January 19, 2015
PFC exhibited at the RSNA (Radiological Society of North America) conference in Chicago the first week in December. As you can imagine, MRI and Xray equipment manufacturers require designs with EMI in mind, so many of the prospects visiting the PFC booth were interested in some of the new technologies used in shielding. Based on the interest from the RSNA conference, we decided to do a special web feature on EMI shielding. Don’t miss reading the end of the article where some of the newer shielding techniques are discussed.
What is EMI?
Electromagnetic radiation that adversely affects circuit performance is generally termed EMI, or electromagnetic interference. Many types of electronic circuits are susceptible to EMI and must be shielded to ensure proper performance. Conversely, emissions radiating from sources inside electronic equipment may threaten circuits within the same or nearby equipment. To protect the performance integrity of electronic equipment, electromagnetic emissions from commercial equipment must not exceed levels set by the FCC, VDE and other organizations. Further standards set EMI levels to which electronic equipment must itself be immune.
What is EMI shielding?
Shielding is the use of conductive materials to reduce radiated EMI by reflection and/or absorption. Shielding can be applied to different areas of the electronic package from equipment enclosures to individual circuit boards or devices. Effective placement of shielding causes an abrupt discontinuity in the path of electromagnetic waves. At low frequencies, most of the wave energy is reflected from a shield’s surface, while a smaller portion is absorbed. At higher frequencies, absorption generally predominates. Shielding performance is a function of the properties and configuration of the shielding material (conductivity, permeability and thickness), the frequency, and distance from the source to the shield.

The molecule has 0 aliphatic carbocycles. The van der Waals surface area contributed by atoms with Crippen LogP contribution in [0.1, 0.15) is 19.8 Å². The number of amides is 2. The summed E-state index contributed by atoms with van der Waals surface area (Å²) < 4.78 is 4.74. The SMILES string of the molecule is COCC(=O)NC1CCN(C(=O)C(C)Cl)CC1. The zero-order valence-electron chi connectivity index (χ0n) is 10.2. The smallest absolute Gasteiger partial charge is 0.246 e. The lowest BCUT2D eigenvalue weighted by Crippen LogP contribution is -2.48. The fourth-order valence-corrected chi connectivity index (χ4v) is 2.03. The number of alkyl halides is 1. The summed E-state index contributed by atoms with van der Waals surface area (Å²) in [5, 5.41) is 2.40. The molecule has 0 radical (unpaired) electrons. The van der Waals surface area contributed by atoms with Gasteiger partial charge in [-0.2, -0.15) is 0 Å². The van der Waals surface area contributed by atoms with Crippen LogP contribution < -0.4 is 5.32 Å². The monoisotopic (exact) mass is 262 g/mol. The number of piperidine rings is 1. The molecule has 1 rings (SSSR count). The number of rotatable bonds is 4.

What does grounding have to do with EMI shielding?
Grounding issues affect both safety and EMI emissions. Conductive components are grounded to protect equipment users from electric shock. If a system is properly grounded, all conductive elements which a user might touch are theoretically at zero potential. Shielding against EMI emissions is commonly provided by a conductive enclosure. The separate parts of the enclosure must be electrically bonded together and grounded for the shielding to work. Disruptions in the conductive continuity between parts adversely affect shielding performance. Proper grounding of FPCs & PCBs and shielding enclosure components is also a method for reducing board-generated EMI. However, improper or ineffective grounding may actually increase EMI emission levels, with the ground itself becoming a major radiating source
Shielding requirements for commercial electronics generally range from 40 to 60 dB. Finding a system’s overall shielding needs involves determining the radiated emission spectrum of the equipment, and the specifications the unit must meet (e.g. FCC Part 15).
Where is EMI shielding required?
Uses for EMI shielding abound in computers, medical devices, telecommunications, and many other types of electronic equipment. As new emission and protection requirements are placed on these devices, the importance of shielding grows.
Shielding methods using Flex Circuits
Shielding a flex circuit can be accomplished through multiple methods. Shields are designed and used for EMI and ESD considerations as well as signal integrity methodology.
PFC recommends and provides four different types of shielding methods:
- Copper clad– adding additional copper layers to the circuit- the least flexible method.
- 2. Copper cross hatch– adding additional copper layers and etching them to create a cross hatch design which allows more flexibility than standard Copper clad layers.
Benefit- More flexible than pure copper layers.
3. Silver paste/Epoxy– achieved by applying a silver paste over the outer layers of a circuit. The Kapton cover coat has holes. Silver paste is sprayed on the covercoat- and the silver paste drains down the holes and makes contact with the copper ground inside the circuit. This technique allows a slightly more flexible design than the copper clad solution mentioned above.
Benefit: more flexible. Downside: higher cost
- EMI Thermoplastic Shielding film- This technology is the newest and most flexible shielding technique. The ultra-thin, ultra-flexible materials were developed for the cell phone market. The manufacturing process has been dramatically improved making it only slightly more expensive than older technologies. PFC has seen a spike in applications using the Thermoplastic Shielding Films.
Material stack of the thermoplastic shielding film
Benefit: Most flexible. Downside: Potentially most expensive solution
Shielding – Design for Manufacturing
PFC can and have provided all the above shielding methods. The important decisions for shielding are flexibility and cost. These two factors need to be weighed. Early involvement/engagement with your flex manufacturer is essential.